Dagger StarI adore stories with medieval / fantasy women who wield swords. A friend of mine recommended I try Dagger-Star. It's set in a Lord of the Rings style fantasy world, complete with elves who make lighter-than-normal armor. In general I enjoyed the story and details.
Red is a woman with a troubled past. She and her female friend Bethral are out taking jobs as mercenaries when they run across the farm of Josiah, a man raising goats. Soon they're also rescuing a male slave and getting embroiled in the power struggle of the whole kingdom.
So, first, the good. They story got me hooked fairly early on. I liked that all the characters have their flaws. There isn't the "perfect-arms handsome strong" male encountering the "perfect-breast beautiful wise" woman. These people are definitely "real". They each have their own quirks and personalities.
Elizabeth Vaughan clearly did her research into horses. I think I saw more horse-detail in here than in any other medieval / fantasy book I've read in a long while. This also goes in the editing-needed category, though. It's the *secondary* character, Bethral, who was into horses. And Bethral is the focus of the third book in this trilogy. So all of that heavy-horse-info should have been trimmed out here and used fully in that book about the horse-woman. This book here is focused on the feisty-all-about-battle woman.
In addition to the horse-heavy content, many other issues should also have been edited. We have situations where two people are in a room, a line of dialogue is given without attribution, and we have no idea who said it. There are continuity issues with a person doing something, then doing it again. I'm not counting the times that we go between the minds of characters and time "rewinds" in between. The moving between characters is sometimes fairly clunky. The way chapters are broken is sometimes disconnected. Word use is sometimes not handled well. I am changing the context so I don't give away spoilers, but a sentence will read "Lisa's heart leaped to see the cat leap out." or "Jeff scowled. Lisa turned and scowled ..." It's one thing if it's done for effect, to mirror a situation. That is done several times and that's fine. But in other places it simply seems the author forgot she just used a certain word.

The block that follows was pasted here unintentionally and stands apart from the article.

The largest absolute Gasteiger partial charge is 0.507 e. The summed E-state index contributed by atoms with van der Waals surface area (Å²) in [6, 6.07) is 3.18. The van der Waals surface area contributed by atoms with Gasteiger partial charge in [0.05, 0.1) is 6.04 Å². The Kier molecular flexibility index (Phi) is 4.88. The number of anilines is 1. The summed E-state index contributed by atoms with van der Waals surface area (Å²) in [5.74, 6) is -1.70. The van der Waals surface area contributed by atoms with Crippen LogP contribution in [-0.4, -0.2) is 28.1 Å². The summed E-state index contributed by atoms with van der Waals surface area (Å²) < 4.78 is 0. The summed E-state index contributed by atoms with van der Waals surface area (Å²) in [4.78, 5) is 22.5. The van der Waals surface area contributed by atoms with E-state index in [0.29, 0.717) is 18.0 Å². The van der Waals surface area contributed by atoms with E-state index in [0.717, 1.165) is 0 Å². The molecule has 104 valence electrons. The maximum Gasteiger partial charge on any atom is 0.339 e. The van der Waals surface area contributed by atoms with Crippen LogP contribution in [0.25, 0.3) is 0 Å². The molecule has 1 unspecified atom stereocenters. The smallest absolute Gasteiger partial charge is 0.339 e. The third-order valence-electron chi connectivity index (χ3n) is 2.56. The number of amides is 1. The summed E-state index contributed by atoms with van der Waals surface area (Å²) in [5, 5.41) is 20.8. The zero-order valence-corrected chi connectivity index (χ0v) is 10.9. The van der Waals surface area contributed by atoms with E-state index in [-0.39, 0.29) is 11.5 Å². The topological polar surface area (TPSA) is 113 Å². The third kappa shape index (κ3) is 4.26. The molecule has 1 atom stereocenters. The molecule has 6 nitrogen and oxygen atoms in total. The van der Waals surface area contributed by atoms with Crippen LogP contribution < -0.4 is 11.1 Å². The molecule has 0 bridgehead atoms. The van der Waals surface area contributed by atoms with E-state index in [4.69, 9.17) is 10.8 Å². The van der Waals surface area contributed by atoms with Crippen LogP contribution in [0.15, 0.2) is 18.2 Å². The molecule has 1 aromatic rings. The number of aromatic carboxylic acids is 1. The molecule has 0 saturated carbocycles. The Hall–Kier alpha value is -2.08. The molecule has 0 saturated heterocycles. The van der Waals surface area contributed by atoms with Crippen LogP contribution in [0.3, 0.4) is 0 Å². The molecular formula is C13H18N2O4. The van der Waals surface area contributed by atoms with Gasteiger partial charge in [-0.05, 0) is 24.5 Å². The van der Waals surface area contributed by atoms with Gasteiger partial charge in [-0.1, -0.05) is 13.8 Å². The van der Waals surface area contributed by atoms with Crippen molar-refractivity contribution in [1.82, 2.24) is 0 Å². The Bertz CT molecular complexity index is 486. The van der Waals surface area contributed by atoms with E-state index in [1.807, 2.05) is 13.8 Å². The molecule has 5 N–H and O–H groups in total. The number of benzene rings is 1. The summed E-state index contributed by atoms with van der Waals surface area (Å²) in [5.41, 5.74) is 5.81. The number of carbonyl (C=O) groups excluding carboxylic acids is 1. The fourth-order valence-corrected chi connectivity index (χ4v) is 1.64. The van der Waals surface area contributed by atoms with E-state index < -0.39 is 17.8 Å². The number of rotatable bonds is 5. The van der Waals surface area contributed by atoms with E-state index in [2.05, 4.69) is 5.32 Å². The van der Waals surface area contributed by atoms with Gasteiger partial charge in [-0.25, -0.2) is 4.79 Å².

We go quite a way into the story before we have any idea at all what the heroine looks like. It makes it hard to have the story visualized in one's head while reading. If one went by the cover, they'd be completely wrong about a KEY item. On the cover, Red's birthmark is above her left breast, i.e. fairly easy to see in many outfits. But in the story it is clearly BELOW her RIGHT breast. It's part of why it's not noticed normally.
Some of the names of characters / places are a bit heavy handed. Blackhart? For a villain? There are also pacing issues. Some scenes which are minor are covered in great detail. Other scenes which are incredibly important, and which directly relate to the heroine's "area of interest", are completely skimmed over. We get far more details about horses - again, not her area of interest - and not that lovely detail about her fights. Instead we get generic "she hit him in the groin" types of comments.
Still, again, these are things that a good editor should have polished up for her. It can be hard for an author to catch some of these types of issues even on multiple re-reads. So I give the author great credit for the underlying story, and it's the editing team I fault for many of these problems.
I do have a final comment, and that is about the actual character traits of the four main characters. We have Red, a woman swordfighter, and Josiah, a farmer. We have Bethral, also a woman swordfighter, and Ezren, the slave she rescues fairly early on (I'm avoiding spoilers in my review, so this all is known fairly quickly). I am clearly all for alpha females :). I love stories with them. And I enjoy male characters of all shapes and styles. However, the two males here are EXTREMELY passive. It is one thing to be a calm, steady supporter. I definitely love males who fall into that category. But these males are passive to the point of flaccid. It's hard to give examples without giving spoilers, and I suppose it's already sort of a spoiler to say they are at the earthworm level of activity. I just don't find that appealing at all. I always want a partnership where each person is actively providing SOMETHING to the relationship (and not just sex!). This issue almost drags the review down to three stars for me - but I also accept that some readers might not mind how passive the men are. That issue is more of a "my personal attitude towards relationships" one and not a "poorly written one". She wrote Josiah, accurately, to be broken, weak, unsupportive, and unmotivated. That's the way he is. It's just not a guy I would ever have any interest at all in being with.
So in summary, if this had been edited well it could be a five star book that's perfect for readers who enjoy that type of super-beta male character. Even if it was edited well, though, it just wouldn't be a book I would personally want to re-read, because I don't find the draw of that type of character. So in the end it would depend on what type of male characters you enjoy reading about.
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Life in Medieval Days
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